I expected only to need the suit for open water swims, but the pool was so cold that I wore it all week. I swam a total of 10 km in it over the week, so I worried that my shoulders might suffer from the increased resistance. But the shoulders of the suit were so flexible that this wasn’t an issue. This is a real bonus for the swims in longer races (the swims in my middle distance races are 1.9 km). Another issue can be rubbing from the neck (the dreaded ‘wetsuit hickey’) but the low and soft neck seal on the Phantom helps to avoid this. I didn’t have the hickey trouble that squad-mates with other wetsuits had during the week.
I’ve never worn a wetsuit in a pool before, so have never been able to directly compare neoprene and skin. Wow! The reduced drag from the Phantom suit enabled me to be much faster out of my turns: I felt like I was flying! A clear sign of the lack of friction from the neoprene was my inability to keep a pull buoy (float) between my legs! The gains in reduced drag and efficiency will be much appreciated during my races this year.
I must confess that one issue I’m still having with the suit is doing the zip up myself – although this is not a problem in a race as there will always be people around to help. But one big plus the Phantom has going for it come race day is how quickly you can whip it off! The cut of the ankle panels means it’s much easier to pull your leg free. In a race simulation we did in Lanza I was able to get my suit off before a squad-mate who was out of the pool before me… result!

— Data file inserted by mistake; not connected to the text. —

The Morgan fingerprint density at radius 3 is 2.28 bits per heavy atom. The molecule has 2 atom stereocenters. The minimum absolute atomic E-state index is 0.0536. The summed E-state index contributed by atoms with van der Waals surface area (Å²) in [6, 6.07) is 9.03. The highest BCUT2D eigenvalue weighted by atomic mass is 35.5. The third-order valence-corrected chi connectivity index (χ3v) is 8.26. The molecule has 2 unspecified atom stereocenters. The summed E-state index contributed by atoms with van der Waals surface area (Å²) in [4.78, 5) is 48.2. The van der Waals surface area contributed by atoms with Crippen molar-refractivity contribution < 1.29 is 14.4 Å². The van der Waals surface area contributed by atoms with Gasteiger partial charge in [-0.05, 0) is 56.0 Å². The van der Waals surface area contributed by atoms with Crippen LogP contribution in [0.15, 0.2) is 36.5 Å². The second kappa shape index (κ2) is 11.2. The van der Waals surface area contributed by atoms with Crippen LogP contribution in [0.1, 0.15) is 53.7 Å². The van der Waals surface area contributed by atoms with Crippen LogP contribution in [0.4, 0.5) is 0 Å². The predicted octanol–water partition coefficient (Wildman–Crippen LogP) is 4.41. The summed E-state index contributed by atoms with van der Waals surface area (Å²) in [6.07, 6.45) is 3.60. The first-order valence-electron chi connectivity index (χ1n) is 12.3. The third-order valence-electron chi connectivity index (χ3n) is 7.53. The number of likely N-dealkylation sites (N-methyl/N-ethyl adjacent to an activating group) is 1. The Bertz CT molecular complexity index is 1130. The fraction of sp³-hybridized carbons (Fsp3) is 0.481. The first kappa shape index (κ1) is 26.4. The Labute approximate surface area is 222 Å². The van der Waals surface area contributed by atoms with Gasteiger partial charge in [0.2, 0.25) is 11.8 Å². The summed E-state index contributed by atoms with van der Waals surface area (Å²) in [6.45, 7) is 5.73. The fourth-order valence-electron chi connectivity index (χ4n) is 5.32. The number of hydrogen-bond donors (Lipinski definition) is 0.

All in all the Phantom is a seriously good bit of kit, with lots of great features that will come into their own on race day. It’s the best wetsuit I’ve ever worn, and I’m looking forward to racing in it. My first open water race is the British Middle Distance Championships at Grafman, on 22nd May. Eight weeks! Eek!!! I’ll let you know how it goes.
I started this year just being chuffed to have qualified for the European Championships, determined to do myself proud. So from January I trained my arse off (literally, someone pointed out), and amazed myself with an overall first in Trowbridge’s Big T Standard Tri in early May (my first ever triathlon win), and then winning my age group at the European Championships later that month. This was shaping up to be an awesome year!
Ahh, after Aberfeldy’s unpleasantness two weeks ago normal service has been resumed as I totally loved the Haddington Sprint Triathlon today. Phew. Sprint triathlons – a wee 750 m swim, 20 k bike and 5 k run – are much shorter than I’ve been training for, so I didn’t put much pressure on myself. It was an end-of-season blast.